Robin Williams delivers a sturdy performance as Gabriel Noone, a successful gay writer and late-night talk show host who connects with a young caller named Pete (Rory Culkin), whose stories of abusive foster parents and terminal illness force Noone to take action. Still dealing with the break-up from his former lover, Gabriel desperately wants to help Pete, but the closer he gets, the more he suspects something is wrong. Pete’s adoptive mother (Toni Collette) raises more questions, turning a simple act of human kindness into a mystery. It’s refreshing how writer-director Patrick Stettner and the cast can make something out of nothing. DVD includes deleted scenes and behind-the-scenes featurette. (Buena Vista Home Entertainment)

American Pie 5: The Naked Mile

The American Pie franchise cuts off another slice with this direct-to-video sequel finding another member of the Stifler family looking for love in all the wrong places. After a game of peewee football and some inappropriate party games, the new group of freshly scrubbed kids are ready for a weekend of naked fun. Eugene Levy makes a pit stop to help link this DTV effort to its theatrical brothers. Lots of naked babes, shy guys, raunchy gags and enough sexual innuendo for two films. DVD extras strip down for more enjoyment. (Universal Studios Home Entertainment)


Jason Statham (The Transporter) is electrifying as Chev, a hit man with a big problem: His rivals have injected him with a deadly poison that will kill him when his adrenaline level dips. In order to stay alive long enough to seek revenge, Chev finds himself on a no-holds-barred chase guaranteed to keep his adrenaline pumping. The writing-directing team of Neveldine/ Taylor turns a simple idea into one hell of a thrill ride, forcing Chev to manufacture one rush after another in order to reach his destiny, including having sex with girlfriend Amy Smart in the middle of Chinatown. Outrageous, in-your-face action, razor sharp performances and cunning camera work make Crank cook. On-screen featurette allows you to watch the film while experiencing the extras. (Lionsgate)

home movies

home movies

Snakes on a Plane

A passenger flight en route from Hawaii to Los Angeles carrying a federal witness is sabotaged with crates of deadly snakes in this giddy goof. Samuel L. Jackson stars

as one extremely pissed-off and resourceful federal agent trying

to wrap himself around the in-flight mayhem. A fuselage filled with stock characters encounters one grisly death after another, with only Jackson and retiring flight attendant Julianna Margulies standing between the reptiles and a crash landing. Ninety minutes of slithering fun. DVD sheds its skin to reveal deleted scenes, music videos, commentaries, featurettes and promotional spots. (New Line Home Entertainment)

Scanner Darkly

Philip K. Dick’s novel provides writer-director Richard Linklater with much to chew on, regurgitating Dick’s tale of a dark, drug-filled future into an animated slice of pulp fiction guaranteed to make your brain bleed. Keanu Reeves plays a narcotics agent assigned to infiltrate a group of friends to locate their dealer. To maintain his cover, Bob (Reeves) begins using drugs, eventually splitting him into two personalities. Things become really twisted when Bob’s alter ego is assigned to keep an eye on Bob. Linklater turns Dick’s words into visual treats, while the actors hiding under the graphics (Reeves, Robert Downey Jr., Woody Harrelson, Winona Ryder) are just as animated. DVD commentary and featurettes go the extra mile to eradicate confusion. (Warner Home Entertainment)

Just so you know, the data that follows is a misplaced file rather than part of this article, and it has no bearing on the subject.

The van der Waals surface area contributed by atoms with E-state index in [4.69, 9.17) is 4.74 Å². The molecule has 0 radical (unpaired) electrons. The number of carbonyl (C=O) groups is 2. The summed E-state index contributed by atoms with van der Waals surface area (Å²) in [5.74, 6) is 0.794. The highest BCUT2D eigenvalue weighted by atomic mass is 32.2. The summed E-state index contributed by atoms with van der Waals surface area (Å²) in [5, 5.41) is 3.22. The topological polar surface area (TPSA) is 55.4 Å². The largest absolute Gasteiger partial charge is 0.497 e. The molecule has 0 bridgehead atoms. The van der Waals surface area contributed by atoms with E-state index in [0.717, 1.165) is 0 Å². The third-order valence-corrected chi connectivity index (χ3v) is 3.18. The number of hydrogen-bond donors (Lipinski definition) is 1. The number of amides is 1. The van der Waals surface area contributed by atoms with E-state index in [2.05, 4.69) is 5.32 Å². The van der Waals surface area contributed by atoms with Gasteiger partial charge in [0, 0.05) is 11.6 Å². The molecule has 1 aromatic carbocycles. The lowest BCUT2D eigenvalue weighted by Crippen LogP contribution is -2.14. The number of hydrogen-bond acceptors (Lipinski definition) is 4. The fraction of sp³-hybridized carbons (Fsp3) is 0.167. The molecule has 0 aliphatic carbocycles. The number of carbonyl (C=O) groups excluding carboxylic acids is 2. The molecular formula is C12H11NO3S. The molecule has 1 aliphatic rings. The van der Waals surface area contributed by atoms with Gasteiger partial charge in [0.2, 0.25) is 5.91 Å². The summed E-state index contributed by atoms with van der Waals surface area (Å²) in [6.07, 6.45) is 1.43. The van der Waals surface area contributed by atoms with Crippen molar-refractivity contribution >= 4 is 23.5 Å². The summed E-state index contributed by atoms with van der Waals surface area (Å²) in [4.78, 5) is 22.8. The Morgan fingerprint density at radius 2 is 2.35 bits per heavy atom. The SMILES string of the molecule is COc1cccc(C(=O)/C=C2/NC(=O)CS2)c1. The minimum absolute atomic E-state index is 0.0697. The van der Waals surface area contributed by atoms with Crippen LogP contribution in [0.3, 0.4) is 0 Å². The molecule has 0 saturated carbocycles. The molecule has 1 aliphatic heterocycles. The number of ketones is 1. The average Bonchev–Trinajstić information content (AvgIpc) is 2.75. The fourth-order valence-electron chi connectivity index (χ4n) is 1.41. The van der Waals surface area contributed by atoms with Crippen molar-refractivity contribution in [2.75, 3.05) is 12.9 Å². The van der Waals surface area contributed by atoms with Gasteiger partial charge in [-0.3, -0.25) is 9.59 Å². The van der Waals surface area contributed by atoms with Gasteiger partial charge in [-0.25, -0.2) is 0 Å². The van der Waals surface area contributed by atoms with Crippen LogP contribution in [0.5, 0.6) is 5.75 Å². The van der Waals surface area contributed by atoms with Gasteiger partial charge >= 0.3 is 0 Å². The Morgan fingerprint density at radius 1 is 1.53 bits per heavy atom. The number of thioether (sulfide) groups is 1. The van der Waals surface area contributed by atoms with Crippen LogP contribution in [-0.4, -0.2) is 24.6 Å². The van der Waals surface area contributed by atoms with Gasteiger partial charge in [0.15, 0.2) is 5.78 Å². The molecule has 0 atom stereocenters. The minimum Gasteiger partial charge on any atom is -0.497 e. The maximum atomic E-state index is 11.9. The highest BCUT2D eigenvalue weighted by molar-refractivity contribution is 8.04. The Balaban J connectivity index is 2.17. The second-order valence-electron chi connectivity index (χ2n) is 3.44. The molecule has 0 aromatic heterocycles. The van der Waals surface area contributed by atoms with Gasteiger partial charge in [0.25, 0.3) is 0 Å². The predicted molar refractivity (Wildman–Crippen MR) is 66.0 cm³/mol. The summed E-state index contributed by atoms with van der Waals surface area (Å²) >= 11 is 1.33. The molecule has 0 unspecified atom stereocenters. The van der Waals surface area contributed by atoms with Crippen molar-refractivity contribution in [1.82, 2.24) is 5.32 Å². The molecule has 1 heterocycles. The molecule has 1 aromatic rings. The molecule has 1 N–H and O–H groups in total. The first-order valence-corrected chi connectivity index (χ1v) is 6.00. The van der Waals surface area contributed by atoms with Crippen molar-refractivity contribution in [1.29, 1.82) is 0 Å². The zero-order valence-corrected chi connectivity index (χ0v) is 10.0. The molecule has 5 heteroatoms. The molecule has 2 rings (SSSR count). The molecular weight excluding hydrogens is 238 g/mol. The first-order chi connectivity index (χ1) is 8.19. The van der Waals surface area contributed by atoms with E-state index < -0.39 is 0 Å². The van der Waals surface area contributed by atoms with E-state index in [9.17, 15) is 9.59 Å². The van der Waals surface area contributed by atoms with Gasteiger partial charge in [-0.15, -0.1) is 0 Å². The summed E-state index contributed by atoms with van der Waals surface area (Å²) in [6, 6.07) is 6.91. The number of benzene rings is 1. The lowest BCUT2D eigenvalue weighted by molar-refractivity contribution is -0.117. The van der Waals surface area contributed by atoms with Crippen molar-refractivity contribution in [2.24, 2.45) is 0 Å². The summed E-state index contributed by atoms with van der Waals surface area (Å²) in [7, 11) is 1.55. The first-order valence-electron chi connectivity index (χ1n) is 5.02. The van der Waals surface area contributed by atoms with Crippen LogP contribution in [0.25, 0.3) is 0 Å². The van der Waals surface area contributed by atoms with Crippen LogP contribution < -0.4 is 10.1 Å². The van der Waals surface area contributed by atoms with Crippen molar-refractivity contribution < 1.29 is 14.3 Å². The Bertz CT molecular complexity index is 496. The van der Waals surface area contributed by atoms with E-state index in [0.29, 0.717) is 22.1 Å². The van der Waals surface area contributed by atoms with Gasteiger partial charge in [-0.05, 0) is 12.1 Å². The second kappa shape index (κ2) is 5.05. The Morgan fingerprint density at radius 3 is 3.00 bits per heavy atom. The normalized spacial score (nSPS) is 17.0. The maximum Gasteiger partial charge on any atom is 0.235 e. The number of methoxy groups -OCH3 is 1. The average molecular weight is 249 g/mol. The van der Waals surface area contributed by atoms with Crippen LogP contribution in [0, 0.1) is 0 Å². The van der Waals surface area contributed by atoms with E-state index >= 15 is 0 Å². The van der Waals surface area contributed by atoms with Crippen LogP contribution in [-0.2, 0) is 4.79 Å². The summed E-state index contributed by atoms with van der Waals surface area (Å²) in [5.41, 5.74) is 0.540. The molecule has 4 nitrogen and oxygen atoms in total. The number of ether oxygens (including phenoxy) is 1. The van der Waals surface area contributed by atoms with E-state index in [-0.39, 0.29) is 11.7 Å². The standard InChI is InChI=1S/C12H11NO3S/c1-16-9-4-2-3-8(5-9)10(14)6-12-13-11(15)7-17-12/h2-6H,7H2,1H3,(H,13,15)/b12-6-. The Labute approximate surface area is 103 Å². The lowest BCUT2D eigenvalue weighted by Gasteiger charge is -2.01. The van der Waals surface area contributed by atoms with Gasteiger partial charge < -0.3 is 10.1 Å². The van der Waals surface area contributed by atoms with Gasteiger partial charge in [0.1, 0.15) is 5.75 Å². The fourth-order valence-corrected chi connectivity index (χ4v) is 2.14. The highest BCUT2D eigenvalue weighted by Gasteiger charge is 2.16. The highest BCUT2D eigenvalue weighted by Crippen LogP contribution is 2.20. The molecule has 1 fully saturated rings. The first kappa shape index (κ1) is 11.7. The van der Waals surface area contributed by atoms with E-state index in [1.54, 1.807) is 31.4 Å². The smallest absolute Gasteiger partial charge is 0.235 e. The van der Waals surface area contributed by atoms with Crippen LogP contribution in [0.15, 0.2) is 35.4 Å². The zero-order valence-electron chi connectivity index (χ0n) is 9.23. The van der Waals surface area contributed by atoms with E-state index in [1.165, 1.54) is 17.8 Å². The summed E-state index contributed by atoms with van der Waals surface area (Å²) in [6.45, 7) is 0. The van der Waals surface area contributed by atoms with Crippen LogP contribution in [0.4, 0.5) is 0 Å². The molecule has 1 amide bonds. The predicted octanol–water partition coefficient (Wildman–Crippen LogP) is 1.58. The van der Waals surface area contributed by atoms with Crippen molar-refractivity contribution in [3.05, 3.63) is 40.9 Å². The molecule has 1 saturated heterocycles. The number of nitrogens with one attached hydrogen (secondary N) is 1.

Step Up

Familiar Romeo and Juliet tale about a juvenile delinquent from the poor side of the tracks and the girl with dreams of becoming a dancer. Their paths cross when Tyler (Channing Tatum) and his friends trash a private arts school, get caught, and are forced to perform community service as janitors for the school. Intrigued by Nora (Jenna Dewan), a classically trained dancer, Tyler offers to step in when her dance partner is injured. It doesn’t take long for these two opposites to attract and Step Up for the big senior showcase. Target audience will appreciate the effort. DVD includes deleted scenes, bloopers, featurettes and videos. (Buena Vista Home Entertainment)

The Wicker Man

Considering all of the talent involved, one can only wonder what went wrong. Remake of the 1970s cult classic stars Nicolas Cage as a California motorcycle cop summoned to the Pacific Northwest to help find his ex-fiancee’s daughter. Upon his arrival, Edward (Cage) finds himself trapped in a pagan commune where nothing is what it seems, and headmistress Ellen Burstyn has plans for the new member of their cult. Director Neil LaBute seems as lost as Edward, never giving the film an identity. You’re never sure if he’s serious or if this is some sort of twisted, absurd joke. More hysterics than horror or suspense. DVD includes unrated edition of film, and expansive commentary. (Warner Home Entertainment)


Charles Bukowski can be a tough read. Making a film out of his words can be even tougher, yet director/co-writer Bent Hamer and actor Matt Dillon manage quite nicely in this gritty self-portrait of an alcoholic writer looking for meaning in his life. Part-time writer Hank (Dillon) spends more time swimming in self pity at the bottom of a bottle than establishing links to real life. His half-hearted attempts are funny, bittersweet and often sad, dreaming of greatness yet always settling for a noon buzz. Dillon is superb as Bukowski’s alter ego, while Marisa Tomei and Lili Taylor lend excellent support as two women from opposite ends of the spectrum. Powerful and engrossing. DVD includes documentary. (IFC Films)

Jet Li’s Fearless (Huo Yuan Jia)

For his final martial arts film, Jet Li goes out with honor in this epic and true life story of Huo Yuanjia, an expert in turn-of-the-20th-century China who uses his skill and strength to become the greatest champion in the land. Tragedy and ego force the master to seek redemption, which he finds with a surrogate family who teach him to win through peace rather than anger. Directed with panoramic scope by Ronny Yu and filled with dazzling action and beautiful cinematography, Fearless is the perfect legacy to leave the genre. DVD includes unrated version, documentary and deleted scene. (Universal Studios Home Entertainment)